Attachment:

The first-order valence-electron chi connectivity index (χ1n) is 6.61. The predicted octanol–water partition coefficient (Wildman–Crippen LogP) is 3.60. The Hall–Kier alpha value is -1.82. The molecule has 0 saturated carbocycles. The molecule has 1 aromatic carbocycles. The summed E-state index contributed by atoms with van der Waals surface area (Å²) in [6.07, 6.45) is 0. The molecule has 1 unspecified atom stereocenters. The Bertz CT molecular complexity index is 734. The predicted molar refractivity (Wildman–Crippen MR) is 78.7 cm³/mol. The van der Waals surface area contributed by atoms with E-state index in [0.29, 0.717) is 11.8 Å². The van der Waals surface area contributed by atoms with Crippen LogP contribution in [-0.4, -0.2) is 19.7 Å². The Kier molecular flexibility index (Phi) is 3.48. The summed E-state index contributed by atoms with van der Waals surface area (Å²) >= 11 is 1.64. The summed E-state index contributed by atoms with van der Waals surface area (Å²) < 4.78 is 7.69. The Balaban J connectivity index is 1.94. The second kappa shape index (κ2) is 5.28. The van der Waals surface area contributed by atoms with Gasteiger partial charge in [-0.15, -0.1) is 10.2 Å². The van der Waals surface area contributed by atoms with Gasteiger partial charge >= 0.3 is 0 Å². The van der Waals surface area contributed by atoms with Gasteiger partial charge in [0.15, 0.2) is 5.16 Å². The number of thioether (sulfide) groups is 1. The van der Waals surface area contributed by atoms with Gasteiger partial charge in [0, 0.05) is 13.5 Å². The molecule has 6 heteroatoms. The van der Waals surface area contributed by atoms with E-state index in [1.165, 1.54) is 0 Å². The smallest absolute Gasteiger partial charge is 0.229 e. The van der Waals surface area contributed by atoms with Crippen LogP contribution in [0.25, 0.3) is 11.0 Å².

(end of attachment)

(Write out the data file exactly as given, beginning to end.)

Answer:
The first-order valence-electron chi connectivity index (χ1n) is 6.61. The predicted octanol–water partition coefficient (Wildman–Crippen LogP) is 3.60. The Hall–Kier alpha value is -1.82. The molecule has 0 saturated carbocycles. The molecule has 1 aromatic carbocycles. The summed E-state index contributed by atoms with van der Waals surface area (Å²) in [6.07, 6.45) is 0. The molecule has 1 unspecified atom stereocenters. The Bertz CT molecular complexity index is 734. The predicted molar refractivity (Wildman–Crippen MR) is 78.7 cm³/mol. The van der Waals surface area contributed by atoms with E-state index in [0.29, 0.717) is 11.8 Å². The van der Waals surface area contributed by atoms with Crippen LogP contribution in [-0.4, -0.2) is 19.7 Å². The Kier molecular flexibility index (Phi) is 3.48. The summed E-state index contributed by atoms with van der Waals surface area (Å²) >= 11 is 1.64. The summed E-state index contributed by atoms with van der Waals surface area (Å²) < 4.78 is 7.69. The Balaban J connectivity index is 1.94. The second kappa shape index (κ2) is 5.28. The van der Waals surface area contributed by atoms with Gasteiger partial charge in [-0.15, -0.1) is 10.2 Å². The van der Waals surface area contributed by atoms with Gasteiger partial charge >= 0.3 is 0 Å². The van der Waals surface area contributed by atoms with Gasteiger partial charge in [0.15, 0.2) is 5.16 Å². The number of thioether (sulfide) groups is 1. The van der Waals surface area contributed by atoms with Gasteiger partial charge in [0, 0.05) is 13.5 Å². The molecule has 6 heteroatoms. The van der Waals surface area contributed by atoms with E-state index in [1.165, 1.54) is 0 Å². The smallest absolute Gasteiger partial charge is 0.229 e. The van der Waals surface area contributed by atoms with Crippen LogP contribution in [0.25, 0.3) is 11.0 Å².